Lynchburg Tourism Could Face 43% Cut from City

Lynchburg, VA - Lynchburg's tourism industry is on edge after the city proposed severe cuts - a 43% cut in fact. Wednesday, the Tourism Advisory Board met to pow-wow and hammer out its next move, and concern in the room ran high.

The tourism board decided it would not accept a single cut to its budget. That's the message tourism is now taking back to city council. Because, there's fear that a 43% cut to tourism would threaten every Lynchburg attraction.

"We're just starting to get on the map, so I'd like us to stay on the map," said Greg Starbuck, director, Sandusky House.

Greg Starbuck runs the Historic Sandusky House. The city's proposed $580,000 chop to tourism threatens this project, and others like it. Jeffrey Nichols runs Poplar Forest now, but he once ran the Mark Twain House Museum in Connecticut and saw what big tourism cuts can do.

"It had a profound impact not just on the Mark Twain House, but every site within the state of Connecticut," said Nichols, president, Poplar Forest.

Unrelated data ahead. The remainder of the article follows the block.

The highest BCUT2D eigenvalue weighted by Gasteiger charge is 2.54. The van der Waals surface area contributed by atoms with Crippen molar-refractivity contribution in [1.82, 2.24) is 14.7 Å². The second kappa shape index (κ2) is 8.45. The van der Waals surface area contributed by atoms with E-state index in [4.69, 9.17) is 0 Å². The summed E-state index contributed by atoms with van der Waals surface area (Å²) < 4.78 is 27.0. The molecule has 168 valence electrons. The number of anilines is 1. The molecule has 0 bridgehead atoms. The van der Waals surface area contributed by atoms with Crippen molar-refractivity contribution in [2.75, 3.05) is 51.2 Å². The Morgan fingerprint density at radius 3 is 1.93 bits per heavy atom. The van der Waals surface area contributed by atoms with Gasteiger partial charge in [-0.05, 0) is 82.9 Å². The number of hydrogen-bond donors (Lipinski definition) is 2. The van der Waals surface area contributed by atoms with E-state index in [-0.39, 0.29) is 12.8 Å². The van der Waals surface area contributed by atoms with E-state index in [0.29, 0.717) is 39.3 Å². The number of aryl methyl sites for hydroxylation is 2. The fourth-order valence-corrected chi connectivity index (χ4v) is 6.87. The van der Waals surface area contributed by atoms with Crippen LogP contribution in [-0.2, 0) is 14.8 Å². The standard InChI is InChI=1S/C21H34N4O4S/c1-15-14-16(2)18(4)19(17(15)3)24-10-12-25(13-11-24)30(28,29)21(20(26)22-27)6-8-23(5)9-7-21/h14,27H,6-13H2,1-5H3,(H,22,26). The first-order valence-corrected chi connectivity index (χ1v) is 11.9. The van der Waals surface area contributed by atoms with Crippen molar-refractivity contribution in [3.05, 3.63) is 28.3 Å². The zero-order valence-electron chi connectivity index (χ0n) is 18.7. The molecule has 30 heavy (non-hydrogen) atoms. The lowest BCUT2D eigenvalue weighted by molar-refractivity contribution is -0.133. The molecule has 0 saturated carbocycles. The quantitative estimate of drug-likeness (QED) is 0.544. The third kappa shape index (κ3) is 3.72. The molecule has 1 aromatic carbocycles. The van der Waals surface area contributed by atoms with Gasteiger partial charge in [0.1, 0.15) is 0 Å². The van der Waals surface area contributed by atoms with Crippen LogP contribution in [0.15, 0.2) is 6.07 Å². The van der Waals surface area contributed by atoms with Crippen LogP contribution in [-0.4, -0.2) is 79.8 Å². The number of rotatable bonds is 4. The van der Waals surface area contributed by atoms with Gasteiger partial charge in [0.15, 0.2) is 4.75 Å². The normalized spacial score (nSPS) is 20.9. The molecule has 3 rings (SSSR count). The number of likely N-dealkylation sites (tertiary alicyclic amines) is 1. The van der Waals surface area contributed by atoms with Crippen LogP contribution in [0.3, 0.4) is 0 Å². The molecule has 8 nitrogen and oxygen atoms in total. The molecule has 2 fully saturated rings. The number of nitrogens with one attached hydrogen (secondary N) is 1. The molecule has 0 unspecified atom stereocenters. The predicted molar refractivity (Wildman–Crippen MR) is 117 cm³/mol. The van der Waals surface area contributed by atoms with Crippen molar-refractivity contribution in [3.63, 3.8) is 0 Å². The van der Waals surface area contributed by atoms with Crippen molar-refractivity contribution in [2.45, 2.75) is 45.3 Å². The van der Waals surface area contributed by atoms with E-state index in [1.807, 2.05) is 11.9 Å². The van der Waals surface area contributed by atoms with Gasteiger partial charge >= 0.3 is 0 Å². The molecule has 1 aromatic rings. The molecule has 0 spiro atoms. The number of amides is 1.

Here's where tourism money comes from: for each person in a Lynchburg hotel, there is a $1 per night charge and 73 cents of that dollar goes to fund tourism. But, the city has raised concern that hotel revenue isn't growing. Still, tourism never imagined a 43% cut.

"What would Discover Lynchburg look like in 5 years at that cut?" we asked.

"It would be a shell. Needless to say, it would be a shell of itself," said Lynn Fairchild-Martin, vice chair, Tourism Board.

"It is extreme. There's no question. 43% is an extreme cut," said H. Cary.

City Council Member H. Cary doesn't see tourism losing the entire proposed $580,000. But, some cuts are possible.

"I could see a $100,000, $200,000 cut as being reasonable based on the lodging figures and the meals tax revenue we are seeing," said Cary.

The tourism industry isn't taking this lying down. April second is the public hearing at City Council. A lot is on the line. Tourism brings $156 million into just Lynchburg every year, not to mention 1,500 jobs.